Last Updated on May 6, 2015, by eNotes Editorial. Word Count: 1570
Essential Passage 1: Chapter 1, Section 3
“Mais qui ça qui rivait-“ous, Philoctete?”
“But what is wrong wif you, Philoctete?”
“I am blest
with this wound, M Kilman, qui pas ka guérir pièce,
Which will never heal.”
“Well, you must take it easy.
Go home and lie down, give the foot a lickle rest.”
Philoctete, his trouser-legs rolled, stares out to sea
from the worn rumshop window. The itch in the sore
tingles like the tendrils of the anemone,
and the puffed blister of Portuguese man-o’-war.
He believed the swelling came from the chained ankles
of his grandfathers. or else why was there no cure?
That the cross he carried was not only the anchor’s
but that of his race, for a village black and poor
as the pigs that rooted in its burning garbage,
then were hooked on the anchors of the abattoir.
Philoctete mirrors Philoctetes in Homer’s The Iliad, like so much in Omeros. In the original epic poem, Philoctetes is bitten by a snake on the way to Troy. The wound, however, would not heal and gave off a terrible odor, so he is exiled to an island until he recovers. Yet Philoctetes is a valuable mediator, so he is brought to Troy to intercede between Hector and Achilles. In the same way, Philoctete serves as a mediator between Hector and Achille in their fight over Helen. Philoctete is wounded by a rusted anchor. This wound, like that of his namesake, would not heal. Philoctete believes that this unhealed wound is the result of the crimes against his ancestors, captured in Africa and brought in chains to the islands. Because this crime had never been punished, his wound has not healed. Only with the healing of the tragedy of slavery and colonialism could his wound be healed, and thus the island be redeemed.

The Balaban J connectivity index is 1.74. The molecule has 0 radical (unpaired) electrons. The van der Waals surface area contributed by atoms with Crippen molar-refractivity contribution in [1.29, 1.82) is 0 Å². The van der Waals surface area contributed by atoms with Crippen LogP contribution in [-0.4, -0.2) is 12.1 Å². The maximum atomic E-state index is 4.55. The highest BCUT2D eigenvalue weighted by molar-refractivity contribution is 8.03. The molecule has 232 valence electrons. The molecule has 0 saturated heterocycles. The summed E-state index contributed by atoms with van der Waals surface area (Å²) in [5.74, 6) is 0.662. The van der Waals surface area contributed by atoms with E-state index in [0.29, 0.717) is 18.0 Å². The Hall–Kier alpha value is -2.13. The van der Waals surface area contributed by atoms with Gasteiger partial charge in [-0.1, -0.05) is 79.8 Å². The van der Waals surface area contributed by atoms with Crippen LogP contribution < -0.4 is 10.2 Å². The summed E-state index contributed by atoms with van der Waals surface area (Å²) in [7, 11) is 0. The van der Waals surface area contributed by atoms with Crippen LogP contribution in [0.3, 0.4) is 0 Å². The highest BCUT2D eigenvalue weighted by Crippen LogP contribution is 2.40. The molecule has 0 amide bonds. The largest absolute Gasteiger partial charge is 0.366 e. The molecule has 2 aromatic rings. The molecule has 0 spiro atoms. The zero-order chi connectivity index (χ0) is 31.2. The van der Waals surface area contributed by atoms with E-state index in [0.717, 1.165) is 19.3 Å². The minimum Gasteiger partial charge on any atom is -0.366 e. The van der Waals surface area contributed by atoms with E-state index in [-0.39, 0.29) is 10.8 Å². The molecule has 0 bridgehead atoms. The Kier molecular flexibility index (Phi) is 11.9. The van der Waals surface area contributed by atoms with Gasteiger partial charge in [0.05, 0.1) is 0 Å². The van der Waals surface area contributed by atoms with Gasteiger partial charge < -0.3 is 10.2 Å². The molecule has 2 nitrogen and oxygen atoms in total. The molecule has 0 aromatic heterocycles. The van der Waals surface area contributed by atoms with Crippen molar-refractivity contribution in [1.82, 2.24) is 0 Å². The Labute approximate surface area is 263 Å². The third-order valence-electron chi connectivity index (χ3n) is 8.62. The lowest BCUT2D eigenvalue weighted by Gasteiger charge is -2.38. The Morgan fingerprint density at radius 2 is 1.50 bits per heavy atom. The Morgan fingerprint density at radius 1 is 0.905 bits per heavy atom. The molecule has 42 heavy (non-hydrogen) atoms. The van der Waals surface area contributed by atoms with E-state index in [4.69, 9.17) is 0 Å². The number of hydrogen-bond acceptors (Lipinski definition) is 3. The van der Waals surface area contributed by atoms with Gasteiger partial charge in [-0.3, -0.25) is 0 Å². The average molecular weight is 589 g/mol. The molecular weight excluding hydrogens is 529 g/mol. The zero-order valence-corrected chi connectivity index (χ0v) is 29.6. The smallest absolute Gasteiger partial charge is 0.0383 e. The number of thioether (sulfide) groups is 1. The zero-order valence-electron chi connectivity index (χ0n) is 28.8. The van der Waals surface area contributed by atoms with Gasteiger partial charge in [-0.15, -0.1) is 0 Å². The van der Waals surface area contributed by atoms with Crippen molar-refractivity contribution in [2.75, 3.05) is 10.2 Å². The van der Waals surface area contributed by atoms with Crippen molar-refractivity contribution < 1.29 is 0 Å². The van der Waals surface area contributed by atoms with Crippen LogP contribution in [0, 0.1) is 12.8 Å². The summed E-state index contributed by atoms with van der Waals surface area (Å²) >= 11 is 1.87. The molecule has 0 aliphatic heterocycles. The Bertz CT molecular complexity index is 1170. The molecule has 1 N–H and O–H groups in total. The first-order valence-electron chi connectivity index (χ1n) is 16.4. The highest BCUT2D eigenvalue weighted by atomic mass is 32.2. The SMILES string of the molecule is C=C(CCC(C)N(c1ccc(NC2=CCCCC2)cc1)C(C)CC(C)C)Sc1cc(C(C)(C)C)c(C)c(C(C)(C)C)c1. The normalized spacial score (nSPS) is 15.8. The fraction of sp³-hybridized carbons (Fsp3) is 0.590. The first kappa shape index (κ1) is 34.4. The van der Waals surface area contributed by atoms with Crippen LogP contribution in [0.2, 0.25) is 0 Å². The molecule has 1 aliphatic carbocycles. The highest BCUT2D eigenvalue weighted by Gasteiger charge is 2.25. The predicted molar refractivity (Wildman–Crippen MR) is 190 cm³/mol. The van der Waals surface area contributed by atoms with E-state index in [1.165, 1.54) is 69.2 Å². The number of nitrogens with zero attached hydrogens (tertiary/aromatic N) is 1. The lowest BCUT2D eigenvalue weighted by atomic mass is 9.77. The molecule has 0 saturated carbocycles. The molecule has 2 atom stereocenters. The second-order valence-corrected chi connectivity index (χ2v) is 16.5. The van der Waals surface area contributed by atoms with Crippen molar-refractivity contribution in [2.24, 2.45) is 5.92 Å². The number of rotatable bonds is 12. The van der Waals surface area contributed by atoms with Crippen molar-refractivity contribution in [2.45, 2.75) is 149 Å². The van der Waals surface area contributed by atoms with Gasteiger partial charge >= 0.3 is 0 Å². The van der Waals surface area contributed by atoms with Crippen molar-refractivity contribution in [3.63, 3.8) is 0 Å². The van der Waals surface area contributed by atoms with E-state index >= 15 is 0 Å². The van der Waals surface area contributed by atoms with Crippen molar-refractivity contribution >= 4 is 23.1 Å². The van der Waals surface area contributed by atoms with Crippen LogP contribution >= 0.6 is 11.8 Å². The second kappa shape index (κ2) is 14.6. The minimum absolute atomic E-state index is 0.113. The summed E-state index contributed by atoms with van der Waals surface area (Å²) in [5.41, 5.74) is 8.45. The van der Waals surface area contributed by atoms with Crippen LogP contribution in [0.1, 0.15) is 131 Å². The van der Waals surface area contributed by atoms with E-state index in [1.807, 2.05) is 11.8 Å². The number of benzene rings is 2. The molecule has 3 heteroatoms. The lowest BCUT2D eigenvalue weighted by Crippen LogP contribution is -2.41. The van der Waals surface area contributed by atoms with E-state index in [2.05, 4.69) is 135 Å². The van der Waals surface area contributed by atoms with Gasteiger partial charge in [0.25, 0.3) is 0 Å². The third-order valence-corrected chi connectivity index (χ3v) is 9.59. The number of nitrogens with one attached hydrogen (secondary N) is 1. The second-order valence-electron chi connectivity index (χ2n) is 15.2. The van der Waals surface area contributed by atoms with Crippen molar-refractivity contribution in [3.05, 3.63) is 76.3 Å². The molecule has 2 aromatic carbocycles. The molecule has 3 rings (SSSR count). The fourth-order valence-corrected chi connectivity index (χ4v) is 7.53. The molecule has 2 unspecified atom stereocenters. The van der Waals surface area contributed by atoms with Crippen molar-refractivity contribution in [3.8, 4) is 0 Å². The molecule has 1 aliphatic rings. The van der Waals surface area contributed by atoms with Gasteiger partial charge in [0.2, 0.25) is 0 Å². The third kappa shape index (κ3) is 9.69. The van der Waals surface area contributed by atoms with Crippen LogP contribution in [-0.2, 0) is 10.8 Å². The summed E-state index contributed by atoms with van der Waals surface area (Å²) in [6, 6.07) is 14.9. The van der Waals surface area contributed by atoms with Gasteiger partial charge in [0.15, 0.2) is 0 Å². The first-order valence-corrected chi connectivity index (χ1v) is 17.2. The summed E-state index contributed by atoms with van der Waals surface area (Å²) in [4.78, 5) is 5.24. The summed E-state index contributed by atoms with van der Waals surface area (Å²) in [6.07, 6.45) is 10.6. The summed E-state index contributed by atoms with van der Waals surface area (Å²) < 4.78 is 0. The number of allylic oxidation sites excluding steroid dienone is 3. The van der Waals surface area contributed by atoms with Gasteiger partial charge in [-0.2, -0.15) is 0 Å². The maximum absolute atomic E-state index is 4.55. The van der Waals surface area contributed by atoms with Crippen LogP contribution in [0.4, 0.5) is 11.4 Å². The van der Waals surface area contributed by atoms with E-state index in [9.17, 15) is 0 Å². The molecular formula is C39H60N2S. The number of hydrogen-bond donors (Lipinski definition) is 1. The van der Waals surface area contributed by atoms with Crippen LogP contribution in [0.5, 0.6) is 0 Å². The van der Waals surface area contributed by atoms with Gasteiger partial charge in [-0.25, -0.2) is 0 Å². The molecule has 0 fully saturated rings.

Essential Passage 2: Chapter 5, Section 1
…We helped ourselves
to these green islands like olives from a saucer,
munched on the pith, then spat their sucked stones on a plate,
like a melon’s black seeds. Pro honoris causa,
but in whose honour did his head-wound graduate?
This was their Saturday place, not a corner-pub,
not the wrought-iron Victoria. He had resigned
from that haunt of middle-clarse farts, an old club
with more pompous arses than any flea could find,
a replica of the Raj, with gins-and-tonic
from black, white-jacketed servitors whose sonic
judgement couldn’t distinguish a secondhand-car
salesman from Manchester from the phony pukka
tones of ex-patriates. he was no officer,
but he’d found himself saying things like “Luverly,”
“Right-o,” and, Jesus Christ, “Ta!” from a wicker chair,
with the other farts exchanging their brusque volley
in the class war. Every one of them a liar
dying his roots, their irrepressible Cockney,
overdoing impatience. Clods from Lancashire
surprised by servants, outpricing their own value
and their red-kneed wives with accents like cutlery
spilled from a drawer. For them, the field of his valour,
the war in the desert under Montgomery,
and the lilac flowers under the crosses were
preserved by being pickled at the Victoria.
He’d played the officer’s pitch. Though he felt ashamed,
it paid off. The sand grit in his throat, the Rover,
all that sort of stuff. The khaki shorts that proclaimed
his forgotten service. Well, all that was over,
but not the class war that denigrated the dead
face down in the sand, beyond Alexandria.
The flags pinned to a map. The prone crosses
of tourists sprawled out far from the red lifeguard’s flag,
like those of his comrades with sand seaming their eyes.
Major Plunkett, along with his wife, has retired to St. Lucia, following service for Britain in the Second World War. Wounded in the war, Plunkett examines the tourists who visit the island, comparing them to the corpses of the Nazis killed in North Africa, when Plunkett served under General Bernard Montgomery...
(The entire section contains 1570 words.)
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